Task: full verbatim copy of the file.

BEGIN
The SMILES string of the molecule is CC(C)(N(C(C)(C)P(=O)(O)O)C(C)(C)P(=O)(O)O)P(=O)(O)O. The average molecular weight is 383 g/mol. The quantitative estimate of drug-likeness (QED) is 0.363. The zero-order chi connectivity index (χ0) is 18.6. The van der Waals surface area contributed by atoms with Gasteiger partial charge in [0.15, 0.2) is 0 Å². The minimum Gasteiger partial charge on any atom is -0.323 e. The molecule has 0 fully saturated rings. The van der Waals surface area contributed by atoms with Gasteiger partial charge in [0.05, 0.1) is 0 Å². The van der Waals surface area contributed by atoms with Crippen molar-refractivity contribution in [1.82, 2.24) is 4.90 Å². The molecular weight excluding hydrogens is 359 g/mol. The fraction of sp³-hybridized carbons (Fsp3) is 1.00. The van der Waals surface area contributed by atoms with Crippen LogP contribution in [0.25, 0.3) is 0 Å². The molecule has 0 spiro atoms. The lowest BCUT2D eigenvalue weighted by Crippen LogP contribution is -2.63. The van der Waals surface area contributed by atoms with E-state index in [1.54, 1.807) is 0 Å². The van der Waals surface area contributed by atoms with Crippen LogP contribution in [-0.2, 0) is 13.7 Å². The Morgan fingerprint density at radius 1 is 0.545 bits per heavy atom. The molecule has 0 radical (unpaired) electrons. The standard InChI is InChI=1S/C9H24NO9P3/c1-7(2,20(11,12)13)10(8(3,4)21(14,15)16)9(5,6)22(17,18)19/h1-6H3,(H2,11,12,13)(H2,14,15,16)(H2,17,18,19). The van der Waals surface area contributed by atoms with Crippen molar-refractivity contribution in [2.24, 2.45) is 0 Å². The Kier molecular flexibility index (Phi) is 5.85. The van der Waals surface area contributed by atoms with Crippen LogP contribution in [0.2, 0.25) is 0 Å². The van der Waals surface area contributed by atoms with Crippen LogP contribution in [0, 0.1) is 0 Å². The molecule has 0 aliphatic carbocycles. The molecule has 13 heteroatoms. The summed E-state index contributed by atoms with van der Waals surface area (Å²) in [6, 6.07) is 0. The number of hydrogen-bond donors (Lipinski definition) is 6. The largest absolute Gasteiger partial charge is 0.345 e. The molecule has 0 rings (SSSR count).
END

The SMILES string of the molecule is CC(C)(N(C(C)(C)P(=O)(O)O)C(C)(C)P(=O)(O)O)P(=O)(O)O. The average molecular weight is 383 g/mol. The quantitative estimate of drug-likeness (QED) is 0.363. The zero-order chi connectivity index (χ0) is 18.6. The van der Waals surface area contributed by atoms with Gasteiger partial charge in [0.15, 0.2) is 0 Å². The minimum Gasteiger partial charge on any atom is -0.323 e. The molecule has 0 fully saturated rings. The van der Waals surface area contributed by atoms with Gasteiger partial charge in [0.05, 0.1) is 0 Å². The van der Waals surface area contributed by atoms with Crippen molar-refractivity contribution in [1.82, 2.24) is 4.90 Å². The molecular weight excluding hydrogens is 359 g/mol. The fraction of sp³-hybridized carbons (Fsp3) is 1.00. The van der Waals surface area contributed by atoms with Crippen LogP contribution in [0.25, 0.3) is 0 Å². The molecule has 0 spiro atoms. The lowest BCUT2D eigenvalue weighted by Crippen LogP contribution is -2.63. The van der Waals surface area contributed by atoms with E-state index in [1.54, 1.807) is 0 Å². The van der Waals surface area contributed by atoms with Crippen LogP contribution in [-0.2, 0) is 13.7 Å². The Morgan fingerprint density at radius 1 is 0.545 bits per heavy atom. The molecule has 0 radical (unpaired) electrons. The standard InChI is InChI=1S/C9H24NO9P3/c1-7(2,20(11,12)13)10(8(3,4)21(14,15)16)9(5,6)22(17,18)19/h1-6H3,(H2,11,12,13)(H2,14,15,16)(H2,17,18,19). The van der Waals surface area contributed by atoms with Crippen molar-refractivity contribution in [2.24, 2.45) is 0 Å². The Kier molecular flexibility index (Phi) is 5.85. The van der Waals surface area contributed by atoms with Crippen LogP contribution in [0.2, 0.25) is 0 Å². The van der Waals surface area contributed by atoms with Crippen LogP contribution in [0, 0.1) is 0 Å². The molecule has 0 aliphatic carbocycles. The molecule has 13 heteroatoms. The summed E-state index contributed by atoms with van der Waals surface area (Å²) in [6, 6.07) is 0. The number of hydrogen-bond donors (Lipinski definition) is 6. The largest absolute Gasteiger partial charge is 0.345 e. The molecule has 0 rings (SSSR count).